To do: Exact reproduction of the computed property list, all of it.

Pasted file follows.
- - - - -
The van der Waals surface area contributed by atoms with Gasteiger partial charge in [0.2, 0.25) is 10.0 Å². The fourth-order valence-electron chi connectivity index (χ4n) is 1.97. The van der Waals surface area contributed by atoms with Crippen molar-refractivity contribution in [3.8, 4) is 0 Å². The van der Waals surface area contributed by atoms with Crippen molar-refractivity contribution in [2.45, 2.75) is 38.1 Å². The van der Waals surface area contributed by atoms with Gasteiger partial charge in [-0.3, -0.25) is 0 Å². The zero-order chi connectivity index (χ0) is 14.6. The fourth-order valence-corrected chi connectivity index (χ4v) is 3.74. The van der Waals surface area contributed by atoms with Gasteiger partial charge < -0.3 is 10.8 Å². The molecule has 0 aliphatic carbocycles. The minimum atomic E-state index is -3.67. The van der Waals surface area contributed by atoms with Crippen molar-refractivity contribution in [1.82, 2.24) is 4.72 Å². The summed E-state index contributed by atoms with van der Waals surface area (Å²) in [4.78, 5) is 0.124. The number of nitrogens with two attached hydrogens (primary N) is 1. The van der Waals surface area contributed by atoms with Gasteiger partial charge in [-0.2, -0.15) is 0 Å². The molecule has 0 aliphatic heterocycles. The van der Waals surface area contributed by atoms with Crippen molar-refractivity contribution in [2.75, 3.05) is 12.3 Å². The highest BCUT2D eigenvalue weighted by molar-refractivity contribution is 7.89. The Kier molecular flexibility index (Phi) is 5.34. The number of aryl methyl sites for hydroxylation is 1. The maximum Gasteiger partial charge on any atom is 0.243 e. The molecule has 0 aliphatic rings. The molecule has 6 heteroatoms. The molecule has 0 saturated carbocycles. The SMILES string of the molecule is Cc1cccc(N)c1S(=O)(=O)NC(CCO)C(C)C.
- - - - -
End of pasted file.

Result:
The van der Waals surface area contributed by atoms with Gasteiger partial charge in [0.2, 0.25) is 10.0 Å². The fourth-order valence-electron chi connectivity index (χ4n) is 1.97. The van der Waals surface area contributed by atoms with Crippen molar-refractivity contribution in [3.8, 4) is 0 Å². The van der Waals surface area contributed by atoms with Crippen molar-refractivity contribution in [2.45, 2.75) is 38.1 Å². The van der Waals surface area contributed by atoms with Gasteiger partial charge in [-0.3, -0.25) is 0 Å². The zero-order chi connectivity index (χ0) is 14.6. The fourth-order valence-corrected chi connectivity index (χ4v) is 3.74. The van der Waals surface area contributed by atoms with Gasteiger partial charge < -0.3 is 10.8 Å². The molecule has 0 aliphatic carbocycles. The minimum atomic E-state index is -3.67. The van der Waals surface area contributed by atoms with Crippen molar-refractivity contribution in [1.82, 2.24) is 4.72 Å². The summed E-state index contributed by atoms with van der Waals surface area (Å²) in [4.78, 5) is 0.124. The number of nitrogens with two attached hydrogens (primary N) is 1. The van der Waals surface area contributed by atoms with Gasteiger partial charge in [-0.2, -0.15) is 0 Å². The molecule has 0 aliphatic heterocycles. The van der Waals surface area contributed by atoms with Crippen molar-refractivity contribution in [2.75, 3.05) is 12.3 Å². The highest BCUT2D eigenvalue weighted by molar-refractivity contribution is 7.89. The Kier molecular flexibility index (Phi) is 5.34. The number of aryl methyl sites for hydroxylation is 1. The maximum Gasteiger partial charge on any atom is 0.243 e. The molecule has 0 aliphatic rings. The molecule has 6 heteroatoms. The molecule has 0 saturated carbocycles. The SMILES string of the molecule is Cc1cccc(N)c1S(=O)(=O)NC(CCO)C(C)C.